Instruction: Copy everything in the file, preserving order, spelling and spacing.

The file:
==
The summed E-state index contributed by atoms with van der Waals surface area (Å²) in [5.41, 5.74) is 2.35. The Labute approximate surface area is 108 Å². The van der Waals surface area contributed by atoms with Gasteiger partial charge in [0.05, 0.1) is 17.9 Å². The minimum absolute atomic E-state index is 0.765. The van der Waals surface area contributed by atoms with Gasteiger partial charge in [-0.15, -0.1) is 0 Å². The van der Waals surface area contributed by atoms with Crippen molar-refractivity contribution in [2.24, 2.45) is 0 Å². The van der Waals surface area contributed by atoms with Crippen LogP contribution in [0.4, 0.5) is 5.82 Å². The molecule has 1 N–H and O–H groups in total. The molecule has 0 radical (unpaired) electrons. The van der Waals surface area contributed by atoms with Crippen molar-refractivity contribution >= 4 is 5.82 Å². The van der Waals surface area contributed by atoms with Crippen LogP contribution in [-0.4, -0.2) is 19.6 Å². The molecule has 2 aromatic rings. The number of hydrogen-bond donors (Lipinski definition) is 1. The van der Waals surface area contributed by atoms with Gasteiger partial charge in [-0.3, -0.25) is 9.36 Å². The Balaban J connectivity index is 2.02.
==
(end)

The summed E-state index contributed by atoms with van der Waals surface area (Å²) in [5.41, 5.74) is 2.35. The Labute approximate surface area is 108 Å². The van der Waals surface area contributed by atoms with Gasteiger partial charge in [0.05, 0.1) is 17.9 Å². The minimum absolute atomic E-state index is 0.765. The van der Waals surface area contributed by atoms with Gasteiger partial charge in [-0.15, -0.1) is 0 Å². The van der Waals surface area contributed by atoms with Crippen molar-refractivity contribution in [2.24, 2.45) is 0 Å². The van der Waals surface area contributed by atoms with Crippen LogP contribution in [0.4, 0.5) is 5.82 Å². The molecule has 1 N–H and O–H groups in total. The molecule has 0 radical (unpaired) electrons. The van der Waals surface area contributed by atoms with Crippen molar-refractivity contribution >= 4 is 5.82 Å². The van der Waals surface area contributed by atoms with Crippen LogP contribution in [-0.4, -0.2) is 19.6 Å². The molecule has 2 aromatic rings. The number of hydrogen-bond donors (Lipinski definition) is 1. The van der Waals surface area contributed by atoms with Gasteiger partial charge in [-0.3, -0.25) is 9.36 Å². The Balaban J connectivity index is 2.02.